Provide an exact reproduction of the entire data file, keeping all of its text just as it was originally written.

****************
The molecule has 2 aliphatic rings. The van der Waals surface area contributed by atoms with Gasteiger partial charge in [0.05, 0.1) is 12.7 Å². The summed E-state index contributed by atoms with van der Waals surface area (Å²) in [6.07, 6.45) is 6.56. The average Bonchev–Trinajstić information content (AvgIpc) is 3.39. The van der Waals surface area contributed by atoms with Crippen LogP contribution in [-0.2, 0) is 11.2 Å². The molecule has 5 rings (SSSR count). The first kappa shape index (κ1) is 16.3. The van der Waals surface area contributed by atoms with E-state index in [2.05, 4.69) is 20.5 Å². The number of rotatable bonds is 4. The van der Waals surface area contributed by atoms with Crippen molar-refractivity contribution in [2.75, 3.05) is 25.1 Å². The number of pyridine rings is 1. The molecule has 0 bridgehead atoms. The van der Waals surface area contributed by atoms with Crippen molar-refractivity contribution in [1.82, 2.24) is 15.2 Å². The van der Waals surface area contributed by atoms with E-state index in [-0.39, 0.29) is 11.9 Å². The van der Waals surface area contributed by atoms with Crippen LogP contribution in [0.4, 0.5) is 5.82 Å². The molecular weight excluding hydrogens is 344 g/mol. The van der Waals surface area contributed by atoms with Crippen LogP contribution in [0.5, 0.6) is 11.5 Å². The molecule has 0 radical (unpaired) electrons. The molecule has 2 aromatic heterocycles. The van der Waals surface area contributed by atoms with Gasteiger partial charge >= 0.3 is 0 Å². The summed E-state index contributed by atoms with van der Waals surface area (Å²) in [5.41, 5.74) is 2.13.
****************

The molecule has 2 aliphatic rings. The van der Waals surface area contributed by atoms with Gasteiger partial charge in [0.05, 0.1) is 12.7 Å². The summed E-state index contributed by atoms with van der Waals surface area (Å²) in [6.07, 6.45) is 6.56. The average Bonchev–Trinajstić information content (AvgIpc) is 3.39. The van der Waals surface area contributed by atoms with Crippen LogP contribution in [-0.2, 0) is 11.2 Å². The molecule has 5 rings (SSSR count). The first kappa shape index (κ1) is 16.3. The van der Waals surface area contributed by atoms with E-state index in [2.05, 4.69) is 20.5 Å². The number of rotatable bonds is 4. The van der Waals surface area contributed by atoms with Crippen molar-refractivity contribution in [2.75, 3.05) is 25.1 Å². The number of pyridine rings is 1. The molecule has 0 bridgehead atoms. The van der Waals surface area contributed by atoms with Crippen molar-refractivity contribution in [1.82, 2.24) is 15.2 Å². The van der Waals surface area contributed by atoms with E-state index in [-0.39, 0.29) is 11.9 Å². The van der Waals surface area contributed by atoms with Crippen LogP contribution in [0.4, 0.5) is 5.82 Å². The molecular weight excluding hydrogens is 344 g/mol. The van der Waals surface area contributed by atoms with Crippen LogP contribution in [0.5, 0.6) is 11.5 Å². The molecule has 0 radical (unpaired) electrons. The molecule has 2 aromatic heterocycles. The van der Waals surface area contributed by atoms with Gasteiger partial charge >= 0.3 is 0 Å². The summed E-state index contributed by atoms with van der Waals surface area (Å²) in [5.41, 5.74) is 2.13.